The Chicago School of Architecture
The "First Chicago School" of architecture was born after the fire of 1871 swept through the city. In the rebuilding process, architects began experimenting with new techniques and styles. William Le Baron Jenney's use of steel in the Home Insurance Building in the 1880s kicked off a metal renaissance, while other architects influenced the development of the school's aesthetics. Steel had an impact there, too -- the use of metal frames manifested in the designs of buildings in the 1880s and 1890s [source: Chicago History].
The First Skyscraper, the Home Insurance Building
While designing the Home Insurance Building in 1880s Chicago, William Le Baron Jenney had a brilliant idea: Use metal, rather than heavy stone, to hold up the 10-story structure. At one point, the city of Chicago actually halted construction to investigate the stability of the building and its new approach to assembly, which used a frame to support the building's weight instead of load-bearing walls [source: PBS]. Jenney's plans were sound -- the metal frame was better at supporting weight.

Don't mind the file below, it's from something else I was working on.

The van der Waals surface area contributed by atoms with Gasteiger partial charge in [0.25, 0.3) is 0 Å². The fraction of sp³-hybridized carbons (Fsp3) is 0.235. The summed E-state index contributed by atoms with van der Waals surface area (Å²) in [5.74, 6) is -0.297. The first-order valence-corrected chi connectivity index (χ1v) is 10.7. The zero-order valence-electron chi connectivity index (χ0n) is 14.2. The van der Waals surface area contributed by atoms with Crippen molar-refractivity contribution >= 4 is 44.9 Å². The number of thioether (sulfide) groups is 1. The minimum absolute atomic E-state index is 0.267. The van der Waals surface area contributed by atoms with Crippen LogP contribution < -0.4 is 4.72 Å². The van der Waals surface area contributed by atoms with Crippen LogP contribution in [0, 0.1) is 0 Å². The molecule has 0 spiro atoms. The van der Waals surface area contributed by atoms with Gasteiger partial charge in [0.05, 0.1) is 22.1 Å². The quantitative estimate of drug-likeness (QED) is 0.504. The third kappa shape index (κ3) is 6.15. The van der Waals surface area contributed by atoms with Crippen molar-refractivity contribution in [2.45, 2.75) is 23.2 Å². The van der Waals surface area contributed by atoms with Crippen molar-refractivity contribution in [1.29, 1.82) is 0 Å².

Jenney began construction of the building with an iron frame but switched to steel partway through the project. This would prove to be an incredibly important decision for the history of architecture, as the Home Insurance Building became the template for skyscraper design going forward. Though it was expensive, the use of steel posed a number of advantages aside from stability: Thinner walls made for more spacious interiors and more windows, and fire posed less of a hazard than it did to older masonry structures [source: Chicago History].
There's some controversy about labeling the Home Insurance Building as the first skyscraper. The Equitable Life Assurance Building, completed in 1870 in New York City, used a primitive metal frame in its construction [source: Peterson]. Even if the Home Insurance Building wasn't the very first to use a steel frame, it helped popularize the concept and contributed to the design of skyscrapers as we know them today, and is widely recognized as the first structure of its kind.